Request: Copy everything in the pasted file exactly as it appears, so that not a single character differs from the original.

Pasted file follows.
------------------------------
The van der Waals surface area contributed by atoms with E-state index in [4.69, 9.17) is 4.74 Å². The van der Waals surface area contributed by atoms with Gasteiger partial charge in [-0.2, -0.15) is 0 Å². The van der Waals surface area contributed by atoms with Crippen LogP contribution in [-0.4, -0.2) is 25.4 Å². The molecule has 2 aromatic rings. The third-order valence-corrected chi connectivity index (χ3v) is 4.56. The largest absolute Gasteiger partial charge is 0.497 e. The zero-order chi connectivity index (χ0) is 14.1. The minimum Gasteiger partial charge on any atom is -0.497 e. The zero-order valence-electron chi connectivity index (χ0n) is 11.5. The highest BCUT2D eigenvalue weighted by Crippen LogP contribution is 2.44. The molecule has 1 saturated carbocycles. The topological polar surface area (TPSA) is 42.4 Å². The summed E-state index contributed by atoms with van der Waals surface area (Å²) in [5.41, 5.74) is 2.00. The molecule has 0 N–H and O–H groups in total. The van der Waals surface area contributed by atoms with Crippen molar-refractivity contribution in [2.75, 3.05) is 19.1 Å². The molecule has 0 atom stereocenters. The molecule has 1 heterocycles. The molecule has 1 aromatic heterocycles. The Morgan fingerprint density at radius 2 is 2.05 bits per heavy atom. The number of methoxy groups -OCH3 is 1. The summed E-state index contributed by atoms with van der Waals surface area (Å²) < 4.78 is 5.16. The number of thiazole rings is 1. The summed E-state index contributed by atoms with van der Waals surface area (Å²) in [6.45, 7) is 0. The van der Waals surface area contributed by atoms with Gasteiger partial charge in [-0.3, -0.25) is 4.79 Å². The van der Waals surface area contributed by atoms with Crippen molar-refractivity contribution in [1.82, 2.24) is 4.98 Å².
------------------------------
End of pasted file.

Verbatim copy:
The van der Waals surface area contributed by atoms with E-state index in [4.69, 9.17) is 4.74 Å². The van der Waals surface area contributed by atoms with Gasteiger partial charge in [-0.2, -0.15) is 0 Å². The van der Waals surface area contributed by atoms with Crippen LogP contribution in [-0.4, -0.2) is 25.4 Å². The molecule has 2 aromatic rings. The third-order valence-corrected chi connectivity index (χ3v) is 4.56. The largest absolute Gasteiger partial charge is 0.497 e. The zero-order chi connectivity index (χ0) is 14.1. The minimum Gasteiger partial charge on any atom is -0.497 e. The zero-order valence-electron chi connectivity index (χ0n) is 11.5. The highest BCUT2D eigenvalue weighted by Crippen LogP contribution is 2.44. The molecule has 1 saturated carbocycles. The topological polar surface area (TPSA) is 42.4 Å². The summed E-state index contributed by atoms with van der Waals surface area (Å²) in [5.41, 5.74) is 2.00. The molecule has 0 N–H and O–H groups in total. The van der Waals surface area contributed by atoms with Crippen molar-refractivity contribution in [2.75, 3.05) is 19.1 Å². The molecule has 0 atom stereocenters. The molecule has 1 heterocycles. The molecule has 1 aromatic heterocycles. The Morgan fingerprint density at radius 2 is 2.05 bits per heavy atom. The number of methoxy groups -OCH3 is 1. The summed E-state index contributed by atoms with van der Waals surface area (Å²) < 4.78 is 5.16. The number of thiazole rings is 1. The summed E-state index contributed by atoms with van der Waals surface area (Å²) in [6.45, 7) is 0. The van der Waals surface area contributed by atoms with Gasteiger partial charge in [-0.3, -0.25) is 4.79 Å². The van der Waals surface area contributed by atoms with Crippen molar-refractivity contribution in [1.82, 2.24) is 4.98 Å².